MORGANTOWN — Jacob Simpson knows how to take care of business.
Some wrestlers might be intimidated by some of the best competition across two states, but the University High wrestler proved to be different than most, as he stepped onto the mat at the OVAC championships two weeks ago.
Simpson took the championship bracket of the 132-pound weight class by storm, dismantling his competition with ease en route to the championship round, where he downed Jonathan Potts of Beaver Local (Ohio) to capture his first OVAC title.
“Especially up until the final, he was pretty dominant. He wrestled some good kids and never had a close match. He was really dominant,” University coach Ken Maisel said. “In the finals, he wrestled a real good kid and he did what he had to do to win, but up until that point he was pretty dominant.”
Simpson’s win was just the fifth individual OVAC Championship captured by a UHS wrestler since the school joined the conference in 2010. Maisel said the win is a big deal for the program.
“It’s a tough tournament. Just in sheer numbers, you have forty teams, so somebody is bound to be good. It’s a big thing up there, too,” Maisel said. “They do lots of ceremonial things, and after he won, Jacob was interviewed by the TV stations. That shows you what kind of tournament it is. It’s a big deal for him and it’s big for us.
“Some of these young guys and some of the guys that placed this year can look at that and say that’s where I want to be. They can look and say ‘I want to be the guy on the big podium, I want to be the guy interviewed by the TV station.’ It’s very big for our guys.”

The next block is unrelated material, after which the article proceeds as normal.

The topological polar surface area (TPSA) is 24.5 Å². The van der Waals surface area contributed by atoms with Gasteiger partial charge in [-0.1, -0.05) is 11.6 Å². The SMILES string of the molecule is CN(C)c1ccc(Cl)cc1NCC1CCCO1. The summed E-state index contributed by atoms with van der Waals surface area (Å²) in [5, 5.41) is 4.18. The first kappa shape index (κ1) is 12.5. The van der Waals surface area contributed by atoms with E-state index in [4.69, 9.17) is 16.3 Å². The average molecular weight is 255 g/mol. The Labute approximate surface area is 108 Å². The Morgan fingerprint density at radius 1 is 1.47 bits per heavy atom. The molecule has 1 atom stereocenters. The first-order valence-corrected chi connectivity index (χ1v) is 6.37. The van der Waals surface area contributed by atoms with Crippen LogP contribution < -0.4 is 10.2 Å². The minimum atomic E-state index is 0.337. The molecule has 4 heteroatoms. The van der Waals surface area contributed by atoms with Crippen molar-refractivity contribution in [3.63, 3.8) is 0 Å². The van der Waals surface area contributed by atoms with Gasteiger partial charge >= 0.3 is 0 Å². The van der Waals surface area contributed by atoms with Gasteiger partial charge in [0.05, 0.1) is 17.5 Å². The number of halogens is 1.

Simpson’s title might be exciting for the program, but he’s not getting worked up about it just yet. He said he’s proud of the accomplishment, but there’s more work to be done.
“It means a lot, but it’s just a stepping stone. I got to keep moving forward, it’s all apart a process,” he said. “It’s nice to say I won, but I’m not going to dwell on it. The end goal is to win states.”
Simpson continues to stand out against his competition as the season comes to a close, which Maisel traces to his extraordinary work ethic. Simpson doesn’t show any sign of letting up on the intensity, either. He’s a firm believer in getting an extra edge on the competition, no matter the costs.
“My workouts have to be top notch. You can’t really point at one thing,” he said. “It’s nice to know that you’re putting in that extra time. At the end of the day, I tell myself you get what you earn. That’s my philosophy pretty much.”